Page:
My plan was to use two rods, setting one up with a feeder to search for Bream and the other with a waggler set high in the water to try for Rudd. In case that didn’t work out I took along plenty of other rods, reels and gear so I could switch around if desired. For bait I had some worms, dead maggots, sweetcorn and bread. So really I was armed to the teeth and ready for anything.
Monday and the alarm goes off in the cool darkness of the early morning. The car had been packed the night before so all I had to do was eat my breakfast and sort out some food to bring with me. It would be a long day so I needed sustenance. Six-thirty saw me pulling out of the driveway and off into the darkness. Light was just creeping into the eastern sky as I motored through the villages of south Mayo, crossing into Galway at Ballindine on-route for Tuam. There the new motorway bypasses the town and led me ever southwards. Traffic built up approaching Galway city but it eased again once passed the M6 junction. In two hours I was passing through Tulla and looking for the brown signpost for the lake. The narrow road was under some sort of repair by the looks of it, consisting of untarred gravel but I found the lough and reversed into a neat little space by a small concrete stand.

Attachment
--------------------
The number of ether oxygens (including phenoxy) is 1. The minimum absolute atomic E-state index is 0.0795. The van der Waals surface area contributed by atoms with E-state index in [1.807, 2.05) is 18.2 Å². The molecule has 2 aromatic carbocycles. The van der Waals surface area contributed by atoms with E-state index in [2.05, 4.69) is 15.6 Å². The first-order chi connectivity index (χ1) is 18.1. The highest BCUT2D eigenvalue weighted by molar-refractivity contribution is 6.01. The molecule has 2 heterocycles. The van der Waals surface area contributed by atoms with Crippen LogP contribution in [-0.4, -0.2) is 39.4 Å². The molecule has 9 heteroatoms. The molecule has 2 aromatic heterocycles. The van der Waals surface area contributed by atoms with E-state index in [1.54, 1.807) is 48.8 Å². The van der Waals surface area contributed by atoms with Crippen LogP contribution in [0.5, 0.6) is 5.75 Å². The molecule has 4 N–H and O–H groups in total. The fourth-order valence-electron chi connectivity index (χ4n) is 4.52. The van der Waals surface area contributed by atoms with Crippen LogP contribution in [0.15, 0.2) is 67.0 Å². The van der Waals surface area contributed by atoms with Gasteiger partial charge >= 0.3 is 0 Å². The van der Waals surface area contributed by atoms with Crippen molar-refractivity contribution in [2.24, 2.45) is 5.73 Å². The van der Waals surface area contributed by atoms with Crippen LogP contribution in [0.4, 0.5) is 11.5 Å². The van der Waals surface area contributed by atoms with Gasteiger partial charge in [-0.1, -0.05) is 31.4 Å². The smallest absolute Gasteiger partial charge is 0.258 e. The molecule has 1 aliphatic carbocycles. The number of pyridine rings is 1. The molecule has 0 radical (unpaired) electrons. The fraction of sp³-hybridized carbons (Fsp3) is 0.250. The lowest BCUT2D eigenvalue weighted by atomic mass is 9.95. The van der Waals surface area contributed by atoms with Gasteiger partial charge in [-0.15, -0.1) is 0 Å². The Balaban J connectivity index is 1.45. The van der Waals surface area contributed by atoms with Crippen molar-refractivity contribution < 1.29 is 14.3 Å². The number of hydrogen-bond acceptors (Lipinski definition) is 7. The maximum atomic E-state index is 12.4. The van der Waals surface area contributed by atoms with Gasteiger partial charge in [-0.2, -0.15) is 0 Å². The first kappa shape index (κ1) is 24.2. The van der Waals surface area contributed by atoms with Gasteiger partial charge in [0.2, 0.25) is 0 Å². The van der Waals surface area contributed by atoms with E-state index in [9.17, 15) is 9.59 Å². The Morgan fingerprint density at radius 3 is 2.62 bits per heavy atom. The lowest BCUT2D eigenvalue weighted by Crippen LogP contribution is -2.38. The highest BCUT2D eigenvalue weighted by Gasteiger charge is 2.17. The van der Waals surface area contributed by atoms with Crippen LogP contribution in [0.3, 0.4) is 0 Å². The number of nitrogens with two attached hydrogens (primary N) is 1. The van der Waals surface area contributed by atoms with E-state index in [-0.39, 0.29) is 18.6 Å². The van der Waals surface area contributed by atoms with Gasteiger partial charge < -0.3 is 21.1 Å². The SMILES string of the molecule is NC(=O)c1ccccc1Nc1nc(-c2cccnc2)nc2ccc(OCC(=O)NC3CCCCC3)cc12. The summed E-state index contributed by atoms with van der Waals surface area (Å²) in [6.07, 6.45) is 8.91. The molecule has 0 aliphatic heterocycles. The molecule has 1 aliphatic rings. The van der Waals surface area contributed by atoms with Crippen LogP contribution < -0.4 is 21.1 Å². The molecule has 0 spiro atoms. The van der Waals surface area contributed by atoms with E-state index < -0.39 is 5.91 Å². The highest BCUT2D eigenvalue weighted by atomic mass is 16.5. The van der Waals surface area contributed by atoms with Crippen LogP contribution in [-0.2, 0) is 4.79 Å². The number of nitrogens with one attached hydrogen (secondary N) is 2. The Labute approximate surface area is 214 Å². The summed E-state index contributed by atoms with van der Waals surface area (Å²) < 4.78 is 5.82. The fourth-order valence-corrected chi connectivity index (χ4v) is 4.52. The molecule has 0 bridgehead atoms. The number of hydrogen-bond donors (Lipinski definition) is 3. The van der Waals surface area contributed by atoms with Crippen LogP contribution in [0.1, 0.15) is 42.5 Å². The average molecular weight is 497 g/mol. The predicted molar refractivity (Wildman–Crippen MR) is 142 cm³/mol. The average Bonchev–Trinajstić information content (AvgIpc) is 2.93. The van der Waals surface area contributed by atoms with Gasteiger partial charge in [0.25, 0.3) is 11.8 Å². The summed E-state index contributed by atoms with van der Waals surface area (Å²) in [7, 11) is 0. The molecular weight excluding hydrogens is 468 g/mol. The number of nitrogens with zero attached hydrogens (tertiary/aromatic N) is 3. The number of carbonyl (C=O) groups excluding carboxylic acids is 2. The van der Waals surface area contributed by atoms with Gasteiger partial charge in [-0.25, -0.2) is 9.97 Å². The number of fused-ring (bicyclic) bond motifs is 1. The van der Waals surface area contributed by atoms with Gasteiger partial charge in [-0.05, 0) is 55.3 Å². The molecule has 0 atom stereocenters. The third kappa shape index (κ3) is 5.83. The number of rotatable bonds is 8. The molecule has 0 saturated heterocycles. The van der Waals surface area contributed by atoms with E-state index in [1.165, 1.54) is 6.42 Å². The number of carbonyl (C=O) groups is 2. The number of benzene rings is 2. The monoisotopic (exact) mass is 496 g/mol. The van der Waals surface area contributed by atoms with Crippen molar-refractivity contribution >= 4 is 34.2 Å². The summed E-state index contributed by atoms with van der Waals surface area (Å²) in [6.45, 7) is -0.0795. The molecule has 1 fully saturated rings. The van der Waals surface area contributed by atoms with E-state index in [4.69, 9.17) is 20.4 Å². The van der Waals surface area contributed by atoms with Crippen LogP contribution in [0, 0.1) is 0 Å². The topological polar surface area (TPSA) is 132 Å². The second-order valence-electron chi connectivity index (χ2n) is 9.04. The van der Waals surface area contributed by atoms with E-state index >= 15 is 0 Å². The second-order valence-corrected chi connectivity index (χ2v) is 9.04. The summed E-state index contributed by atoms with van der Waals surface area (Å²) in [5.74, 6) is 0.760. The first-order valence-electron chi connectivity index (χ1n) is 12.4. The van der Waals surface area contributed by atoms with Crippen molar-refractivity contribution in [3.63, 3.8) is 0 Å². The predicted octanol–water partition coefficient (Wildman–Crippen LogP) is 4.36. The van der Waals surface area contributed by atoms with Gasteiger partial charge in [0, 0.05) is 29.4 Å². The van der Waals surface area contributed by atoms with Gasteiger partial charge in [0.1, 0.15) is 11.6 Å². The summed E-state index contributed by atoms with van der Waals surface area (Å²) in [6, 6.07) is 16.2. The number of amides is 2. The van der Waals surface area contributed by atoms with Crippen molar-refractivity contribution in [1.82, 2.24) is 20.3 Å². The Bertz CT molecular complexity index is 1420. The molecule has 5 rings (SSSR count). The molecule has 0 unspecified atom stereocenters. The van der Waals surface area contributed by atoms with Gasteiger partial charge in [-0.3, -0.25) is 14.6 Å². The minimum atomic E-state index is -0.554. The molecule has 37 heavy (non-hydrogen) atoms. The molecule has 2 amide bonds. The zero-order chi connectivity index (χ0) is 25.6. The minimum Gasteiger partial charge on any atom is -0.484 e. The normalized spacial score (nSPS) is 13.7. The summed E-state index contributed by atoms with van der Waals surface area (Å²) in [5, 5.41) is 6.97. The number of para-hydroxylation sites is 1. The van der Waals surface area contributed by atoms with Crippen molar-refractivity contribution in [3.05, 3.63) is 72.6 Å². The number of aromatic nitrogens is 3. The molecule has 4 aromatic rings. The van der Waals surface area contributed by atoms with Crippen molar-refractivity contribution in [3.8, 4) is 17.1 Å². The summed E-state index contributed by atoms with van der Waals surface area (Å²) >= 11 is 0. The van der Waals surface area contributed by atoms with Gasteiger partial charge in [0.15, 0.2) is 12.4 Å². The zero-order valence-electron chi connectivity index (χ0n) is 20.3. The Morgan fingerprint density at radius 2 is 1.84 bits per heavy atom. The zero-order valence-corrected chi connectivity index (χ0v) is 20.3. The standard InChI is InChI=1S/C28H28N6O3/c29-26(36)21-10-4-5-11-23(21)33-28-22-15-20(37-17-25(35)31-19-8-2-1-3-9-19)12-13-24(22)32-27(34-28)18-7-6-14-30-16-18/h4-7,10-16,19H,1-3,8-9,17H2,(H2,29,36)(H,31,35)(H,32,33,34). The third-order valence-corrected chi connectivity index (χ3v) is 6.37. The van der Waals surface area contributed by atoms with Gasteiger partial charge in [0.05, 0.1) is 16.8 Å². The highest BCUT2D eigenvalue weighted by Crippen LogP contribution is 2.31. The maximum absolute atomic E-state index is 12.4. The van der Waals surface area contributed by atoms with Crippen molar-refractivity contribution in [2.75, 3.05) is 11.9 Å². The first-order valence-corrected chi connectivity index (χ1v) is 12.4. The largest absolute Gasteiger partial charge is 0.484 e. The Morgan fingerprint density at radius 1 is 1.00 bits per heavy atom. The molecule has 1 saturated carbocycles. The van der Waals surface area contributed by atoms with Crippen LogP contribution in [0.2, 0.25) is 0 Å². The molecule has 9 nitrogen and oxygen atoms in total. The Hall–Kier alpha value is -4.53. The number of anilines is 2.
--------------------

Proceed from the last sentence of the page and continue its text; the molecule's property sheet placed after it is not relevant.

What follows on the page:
I inspected my new surroundings and was a bit taken aback by the colour of the water – it was like strong tea. I can only presume this was due to heavy rain but it did not inspire me to see such a filthy lough. As I was contemplating the water two locals arrived and occupied the swim next to me. We had a brief chat and it was clear they knew the lough well and fished it often. What should have been a peaceful spot was ruined by a heavy digger which decided to work right behind my swim all morning. It looked like he was clearing a site for a new house and the clanking of the 360 went on for most of the day.